• Pluto’s moon Hydra is not spherical, and in fact looks like an asteroid.
  • The white heart is now been named Tombaugh Regio after one of Pluto’s discoverers. In its southern extent there are mountains and strange pits. And this area has no impact craters, meaning this is a very young surface, less than 100 million years old. The mountains have to made of ice, which is essentially the only thing that can be bedrock at Pluto’s temperatures, based on what they think Pluto is composed of.
  • The data shows repeatedly that a tiny planet can still have geological activity after billions of years, even without a giant gas giant nearby to produce tidal heating.
  • They have named the giant whale-shaped dark region at the equator Cthulu Regio.

The data and images will be coming back from New Horizons for the next year, so the show is certainly not over.


“We are in lock with telemetry with the spacecraft!”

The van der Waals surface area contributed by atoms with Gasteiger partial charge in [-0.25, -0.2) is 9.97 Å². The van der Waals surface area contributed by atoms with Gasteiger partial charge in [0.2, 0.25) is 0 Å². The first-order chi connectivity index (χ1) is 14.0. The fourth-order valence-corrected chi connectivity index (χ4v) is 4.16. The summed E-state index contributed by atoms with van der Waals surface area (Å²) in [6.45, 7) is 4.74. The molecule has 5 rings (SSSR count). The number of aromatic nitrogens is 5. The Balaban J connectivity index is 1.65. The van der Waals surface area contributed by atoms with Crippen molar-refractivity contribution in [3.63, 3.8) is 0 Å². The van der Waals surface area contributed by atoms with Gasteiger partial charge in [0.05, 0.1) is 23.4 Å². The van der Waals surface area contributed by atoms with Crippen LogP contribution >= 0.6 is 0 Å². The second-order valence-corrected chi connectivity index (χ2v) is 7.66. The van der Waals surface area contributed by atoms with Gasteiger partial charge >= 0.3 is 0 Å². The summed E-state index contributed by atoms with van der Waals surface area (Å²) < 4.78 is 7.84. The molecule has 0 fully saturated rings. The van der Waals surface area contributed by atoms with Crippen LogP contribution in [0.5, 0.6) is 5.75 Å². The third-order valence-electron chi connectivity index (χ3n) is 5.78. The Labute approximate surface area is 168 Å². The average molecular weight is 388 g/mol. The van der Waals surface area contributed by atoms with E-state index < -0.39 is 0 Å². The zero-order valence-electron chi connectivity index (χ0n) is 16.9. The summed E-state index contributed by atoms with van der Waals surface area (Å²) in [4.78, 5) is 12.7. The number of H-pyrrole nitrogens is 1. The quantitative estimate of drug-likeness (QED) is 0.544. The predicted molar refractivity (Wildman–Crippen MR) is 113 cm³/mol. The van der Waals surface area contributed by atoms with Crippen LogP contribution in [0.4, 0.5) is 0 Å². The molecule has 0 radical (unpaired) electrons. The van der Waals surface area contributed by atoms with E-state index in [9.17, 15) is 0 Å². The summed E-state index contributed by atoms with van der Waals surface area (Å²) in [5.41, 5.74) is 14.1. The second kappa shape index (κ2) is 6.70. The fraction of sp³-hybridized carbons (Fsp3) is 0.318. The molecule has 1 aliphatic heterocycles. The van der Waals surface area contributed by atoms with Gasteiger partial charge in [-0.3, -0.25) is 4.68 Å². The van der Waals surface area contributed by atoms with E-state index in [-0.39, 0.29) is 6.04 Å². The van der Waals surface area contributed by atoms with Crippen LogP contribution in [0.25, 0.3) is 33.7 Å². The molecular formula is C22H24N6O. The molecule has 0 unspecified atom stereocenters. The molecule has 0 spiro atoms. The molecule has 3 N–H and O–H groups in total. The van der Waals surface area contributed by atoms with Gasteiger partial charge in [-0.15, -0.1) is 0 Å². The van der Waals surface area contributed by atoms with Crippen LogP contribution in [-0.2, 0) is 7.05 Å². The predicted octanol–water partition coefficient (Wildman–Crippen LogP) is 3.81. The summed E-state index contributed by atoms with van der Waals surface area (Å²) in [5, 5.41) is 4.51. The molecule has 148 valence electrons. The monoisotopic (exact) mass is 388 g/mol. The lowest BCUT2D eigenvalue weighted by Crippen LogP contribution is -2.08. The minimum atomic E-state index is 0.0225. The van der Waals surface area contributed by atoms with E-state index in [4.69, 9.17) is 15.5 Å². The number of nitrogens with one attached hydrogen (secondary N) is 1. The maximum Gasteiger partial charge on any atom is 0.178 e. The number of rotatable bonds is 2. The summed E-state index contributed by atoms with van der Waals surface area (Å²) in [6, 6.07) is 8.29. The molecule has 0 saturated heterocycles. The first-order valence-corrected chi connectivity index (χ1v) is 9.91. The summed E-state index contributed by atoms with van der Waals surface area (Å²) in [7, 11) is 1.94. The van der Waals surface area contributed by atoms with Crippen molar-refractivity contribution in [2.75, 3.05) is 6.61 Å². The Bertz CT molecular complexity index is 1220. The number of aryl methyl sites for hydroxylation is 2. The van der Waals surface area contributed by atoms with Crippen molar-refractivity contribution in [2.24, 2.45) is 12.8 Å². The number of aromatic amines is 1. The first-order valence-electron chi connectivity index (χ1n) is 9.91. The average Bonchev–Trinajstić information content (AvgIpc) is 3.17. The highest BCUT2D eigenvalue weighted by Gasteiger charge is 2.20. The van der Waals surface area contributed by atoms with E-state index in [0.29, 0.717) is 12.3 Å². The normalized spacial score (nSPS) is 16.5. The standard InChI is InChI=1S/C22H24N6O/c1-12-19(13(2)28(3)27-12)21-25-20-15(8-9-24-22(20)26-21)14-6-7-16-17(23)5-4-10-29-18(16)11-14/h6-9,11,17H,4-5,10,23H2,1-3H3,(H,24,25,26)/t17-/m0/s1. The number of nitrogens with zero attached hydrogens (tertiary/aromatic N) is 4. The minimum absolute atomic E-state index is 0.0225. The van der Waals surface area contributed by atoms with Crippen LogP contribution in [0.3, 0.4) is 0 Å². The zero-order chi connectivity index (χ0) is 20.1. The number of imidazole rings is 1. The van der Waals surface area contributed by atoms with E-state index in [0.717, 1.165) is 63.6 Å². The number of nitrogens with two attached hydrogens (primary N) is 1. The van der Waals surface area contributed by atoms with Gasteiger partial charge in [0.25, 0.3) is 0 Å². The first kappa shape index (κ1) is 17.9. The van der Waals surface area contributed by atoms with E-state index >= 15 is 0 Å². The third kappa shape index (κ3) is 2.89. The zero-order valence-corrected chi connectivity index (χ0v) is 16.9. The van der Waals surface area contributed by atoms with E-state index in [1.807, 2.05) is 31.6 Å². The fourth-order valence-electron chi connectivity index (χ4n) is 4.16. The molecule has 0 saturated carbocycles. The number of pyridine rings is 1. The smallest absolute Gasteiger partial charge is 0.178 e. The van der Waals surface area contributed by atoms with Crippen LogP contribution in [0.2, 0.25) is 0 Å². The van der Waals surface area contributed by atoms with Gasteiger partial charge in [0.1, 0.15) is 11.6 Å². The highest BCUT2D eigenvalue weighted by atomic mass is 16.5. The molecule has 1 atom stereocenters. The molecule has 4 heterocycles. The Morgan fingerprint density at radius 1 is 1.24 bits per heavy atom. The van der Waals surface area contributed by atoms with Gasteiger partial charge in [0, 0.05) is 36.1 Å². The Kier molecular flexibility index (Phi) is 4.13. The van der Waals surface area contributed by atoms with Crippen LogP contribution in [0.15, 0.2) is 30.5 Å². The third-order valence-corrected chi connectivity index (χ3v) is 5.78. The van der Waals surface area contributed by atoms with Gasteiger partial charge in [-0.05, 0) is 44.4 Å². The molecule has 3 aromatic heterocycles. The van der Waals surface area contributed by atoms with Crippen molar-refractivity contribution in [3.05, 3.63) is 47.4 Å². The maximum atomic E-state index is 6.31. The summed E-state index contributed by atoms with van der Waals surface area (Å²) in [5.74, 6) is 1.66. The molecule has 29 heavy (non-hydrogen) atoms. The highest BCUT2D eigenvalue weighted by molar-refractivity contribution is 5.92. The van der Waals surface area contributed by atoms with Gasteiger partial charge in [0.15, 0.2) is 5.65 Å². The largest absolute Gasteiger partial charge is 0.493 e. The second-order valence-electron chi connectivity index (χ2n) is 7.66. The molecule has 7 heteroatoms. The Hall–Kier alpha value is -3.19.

The quote above was a confirmation from mission control that New Horizons survived the fly-by and is functioning perfectly.

They are still confirming if everything is A-Okay, but so far everything appears to exactly that. People are very jubilant at mission control.

They got the signal early, at the very beginning of their window.

They have now confirmed that they have a healthy spacecraft, and that “They are outbound from Pluto.”


Pluto and Charon in false color

Pluto and Charon in false color

While waiting for word about how New Horizons has fared during its close fly-by of Pluto, the science team today released the false color images on the right of both Pluto and Charon to illustrate the complicated surface geology of both planetary bodies.

The new color images reveal that the “heart” of Pluto actually consists of two remarkably different-colored regions. In the false-color image, the heart consists of a western lobe shaped like an ice cream cone that appears peach color in this image. A mottled area on the right (east) side looks bluish. A mid-latitude band appears in shades ranging from pale blue through red. Even within the northern polar cap, in the upper part of the image, various shades of yellow-orange indicate subtle compositional differences. This image was obtained using three of the color filters of the Ralph instrument on July 13 at 3:38 am EDT and received on the ground on at 12:25 pm.